The existence of such a well-known URI for vocabularies deployed on the Web is consistent with the World Wide Web Architecture [WEBARCH] described by the W3C Technical Architecture Group:

To benefit from and increase the value of the World Wide Web, agents should provide URIs as identifiers for resources.

In the case of XML vocabularies, the most deployed form of URI as identifier for a family of documents is the namespace of the root element - although this is not enforced by any specification, see the relevant TAG issue [mixedNamespaceMeaning-13] for more details.

For instance, all P3P Policy Reference files [P3P] start with a META element in the namespace; interestingly in the case of P3P, the associated meaning of the XML vocabulary has been formally translated in RDF, as described in the RDF Schema for P3P [P3P-RDF]. Similarly, SVG files and XML Schema files can be recognized by the namespace of their root element, making it a good identifier for the type of structure and semantics associated with these families of document.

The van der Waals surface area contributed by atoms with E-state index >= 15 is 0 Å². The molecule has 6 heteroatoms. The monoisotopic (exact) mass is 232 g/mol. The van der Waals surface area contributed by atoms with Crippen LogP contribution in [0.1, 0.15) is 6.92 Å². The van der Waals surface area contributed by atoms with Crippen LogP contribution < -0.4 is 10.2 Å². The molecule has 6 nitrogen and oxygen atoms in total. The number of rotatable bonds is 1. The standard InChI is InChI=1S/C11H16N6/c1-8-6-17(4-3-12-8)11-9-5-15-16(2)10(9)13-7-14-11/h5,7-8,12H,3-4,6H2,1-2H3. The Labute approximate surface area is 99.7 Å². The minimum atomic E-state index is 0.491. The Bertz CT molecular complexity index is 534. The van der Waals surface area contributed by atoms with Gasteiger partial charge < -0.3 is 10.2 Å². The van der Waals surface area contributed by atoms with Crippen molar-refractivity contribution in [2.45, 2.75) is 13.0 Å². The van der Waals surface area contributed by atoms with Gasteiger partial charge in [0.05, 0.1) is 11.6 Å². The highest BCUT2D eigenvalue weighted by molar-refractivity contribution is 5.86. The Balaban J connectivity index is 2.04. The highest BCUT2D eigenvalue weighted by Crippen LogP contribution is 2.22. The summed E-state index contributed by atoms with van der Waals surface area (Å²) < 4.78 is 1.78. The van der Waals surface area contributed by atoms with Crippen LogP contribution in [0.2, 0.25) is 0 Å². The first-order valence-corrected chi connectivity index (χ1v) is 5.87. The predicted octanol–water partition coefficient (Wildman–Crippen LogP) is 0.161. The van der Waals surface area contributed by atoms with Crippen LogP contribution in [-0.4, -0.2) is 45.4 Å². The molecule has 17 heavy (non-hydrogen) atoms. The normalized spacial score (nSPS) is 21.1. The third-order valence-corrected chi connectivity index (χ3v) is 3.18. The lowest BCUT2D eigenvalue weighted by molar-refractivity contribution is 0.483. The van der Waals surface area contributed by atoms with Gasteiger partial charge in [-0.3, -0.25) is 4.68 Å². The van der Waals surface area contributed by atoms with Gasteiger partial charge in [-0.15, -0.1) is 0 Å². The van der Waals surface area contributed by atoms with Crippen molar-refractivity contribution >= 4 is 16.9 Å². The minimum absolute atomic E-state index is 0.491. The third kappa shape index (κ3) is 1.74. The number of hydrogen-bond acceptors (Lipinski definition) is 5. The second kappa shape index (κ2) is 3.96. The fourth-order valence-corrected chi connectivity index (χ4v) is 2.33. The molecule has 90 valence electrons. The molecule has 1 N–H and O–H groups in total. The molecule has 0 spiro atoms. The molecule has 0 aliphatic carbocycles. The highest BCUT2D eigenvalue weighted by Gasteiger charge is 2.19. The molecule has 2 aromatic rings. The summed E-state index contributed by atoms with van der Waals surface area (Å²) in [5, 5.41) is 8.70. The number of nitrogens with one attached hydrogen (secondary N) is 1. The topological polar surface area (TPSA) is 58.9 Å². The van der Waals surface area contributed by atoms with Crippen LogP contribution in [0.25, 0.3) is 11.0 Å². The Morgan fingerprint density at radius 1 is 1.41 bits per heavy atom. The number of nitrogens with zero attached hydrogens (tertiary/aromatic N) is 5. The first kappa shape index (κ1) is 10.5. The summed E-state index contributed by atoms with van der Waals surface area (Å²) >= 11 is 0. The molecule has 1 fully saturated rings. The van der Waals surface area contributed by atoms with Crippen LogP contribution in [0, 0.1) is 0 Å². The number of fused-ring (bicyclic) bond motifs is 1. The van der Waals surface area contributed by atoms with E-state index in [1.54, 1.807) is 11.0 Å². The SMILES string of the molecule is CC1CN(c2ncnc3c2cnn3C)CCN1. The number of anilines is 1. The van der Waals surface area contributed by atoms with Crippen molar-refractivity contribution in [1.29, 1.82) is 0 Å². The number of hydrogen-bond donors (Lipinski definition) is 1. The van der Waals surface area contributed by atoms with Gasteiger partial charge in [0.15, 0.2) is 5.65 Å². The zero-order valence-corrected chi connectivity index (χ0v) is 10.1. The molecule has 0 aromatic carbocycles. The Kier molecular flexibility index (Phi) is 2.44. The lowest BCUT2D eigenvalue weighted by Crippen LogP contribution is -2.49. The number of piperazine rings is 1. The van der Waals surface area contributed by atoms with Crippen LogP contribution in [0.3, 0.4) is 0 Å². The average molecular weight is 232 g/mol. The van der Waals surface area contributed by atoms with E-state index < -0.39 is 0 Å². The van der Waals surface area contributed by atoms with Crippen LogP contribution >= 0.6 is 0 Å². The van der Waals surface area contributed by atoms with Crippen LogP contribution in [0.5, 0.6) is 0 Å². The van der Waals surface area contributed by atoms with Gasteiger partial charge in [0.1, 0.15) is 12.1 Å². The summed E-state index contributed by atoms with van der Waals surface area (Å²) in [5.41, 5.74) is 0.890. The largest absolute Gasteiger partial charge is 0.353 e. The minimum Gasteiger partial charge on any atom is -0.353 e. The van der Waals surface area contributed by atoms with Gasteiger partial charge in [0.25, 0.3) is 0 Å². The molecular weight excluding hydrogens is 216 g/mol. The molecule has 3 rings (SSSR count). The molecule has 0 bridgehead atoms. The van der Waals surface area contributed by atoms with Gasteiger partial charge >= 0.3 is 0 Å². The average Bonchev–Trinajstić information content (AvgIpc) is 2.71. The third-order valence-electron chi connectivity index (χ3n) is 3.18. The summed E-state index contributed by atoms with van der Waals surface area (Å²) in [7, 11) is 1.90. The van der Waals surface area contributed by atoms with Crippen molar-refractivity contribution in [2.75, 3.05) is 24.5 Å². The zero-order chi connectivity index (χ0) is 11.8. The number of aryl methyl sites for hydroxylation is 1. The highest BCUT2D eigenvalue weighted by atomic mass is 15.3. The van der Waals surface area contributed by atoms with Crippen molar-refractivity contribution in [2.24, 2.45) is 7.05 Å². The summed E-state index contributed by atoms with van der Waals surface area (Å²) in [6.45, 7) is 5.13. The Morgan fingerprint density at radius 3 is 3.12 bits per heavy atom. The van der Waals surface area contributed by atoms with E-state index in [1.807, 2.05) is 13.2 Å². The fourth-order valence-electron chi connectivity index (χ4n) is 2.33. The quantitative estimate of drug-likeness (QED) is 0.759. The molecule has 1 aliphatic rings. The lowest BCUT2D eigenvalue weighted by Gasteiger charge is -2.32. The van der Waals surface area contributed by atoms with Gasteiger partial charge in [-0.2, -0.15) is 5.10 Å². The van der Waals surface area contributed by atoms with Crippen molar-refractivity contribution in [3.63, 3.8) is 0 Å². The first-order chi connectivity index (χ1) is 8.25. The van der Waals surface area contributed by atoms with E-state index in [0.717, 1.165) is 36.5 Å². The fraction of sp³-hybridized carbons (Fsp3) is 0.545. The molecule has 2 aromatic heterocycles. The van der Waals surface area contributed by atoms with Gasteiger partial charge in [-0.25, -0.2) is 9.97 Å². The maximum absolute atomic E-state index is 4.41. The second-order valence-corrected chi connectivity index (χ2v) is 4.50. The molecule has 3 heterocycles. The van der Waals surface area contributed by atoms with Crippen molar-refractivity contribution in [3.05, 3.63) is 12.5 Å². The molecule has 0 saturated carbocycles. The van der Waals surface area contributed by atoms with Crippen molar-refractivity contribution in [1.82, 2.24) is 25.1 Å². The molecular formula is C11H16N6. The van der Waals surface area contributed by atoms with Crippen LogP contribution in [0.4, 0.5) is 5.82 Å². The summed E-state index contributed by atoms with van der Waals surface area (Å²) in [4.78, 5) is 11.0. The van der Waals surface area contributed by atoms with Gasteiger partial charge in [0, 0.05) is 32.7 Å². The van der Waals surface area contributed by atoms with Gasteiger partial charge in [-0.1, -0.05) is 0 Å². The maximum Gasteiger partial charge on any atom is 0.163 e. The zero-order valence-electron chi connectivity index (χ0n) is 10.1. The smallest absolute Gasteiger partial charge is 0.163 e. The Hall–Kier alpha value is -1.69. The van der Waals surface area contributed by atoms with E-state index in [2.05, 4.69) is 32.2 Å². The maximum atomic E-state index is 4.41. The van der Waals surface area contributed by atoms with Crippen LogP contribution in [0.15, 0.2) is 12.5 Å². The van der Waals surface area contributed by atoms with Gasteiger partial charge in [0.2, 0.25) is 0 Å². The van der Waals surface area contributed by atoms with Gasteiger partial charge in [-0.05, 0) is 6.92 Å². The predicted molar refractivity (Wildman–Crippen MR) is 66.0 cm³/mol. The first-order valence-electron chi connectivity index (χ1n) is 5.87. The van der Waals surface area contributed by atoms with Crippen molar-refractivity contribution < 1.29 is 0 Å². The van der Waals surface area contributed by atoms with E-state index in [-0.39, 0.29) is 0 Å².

XHTML also has been used as a container for sub-vocabularies, e.g. the XHTML Friends Network proposal [XFN]). The proper way to anchor these additional semantics in the Web is to use the profile attribute on the head element, as warranted by the HTML 4.01 specification [HTML4]:

The profile attribute of the HEAD specifies the location of a meta data profile. The value of the profile attribute is a URI. User agents may use this URI in two ways:

  • As a globally unique name. User agents may be able to recognize the name (without actually retrieving the profile) and perform some activity based on known conventions for that profile. For instance, search engines could provide an interface for searching through catalogs of HTML documents, where these documents all use the same profile for representing catalog entries.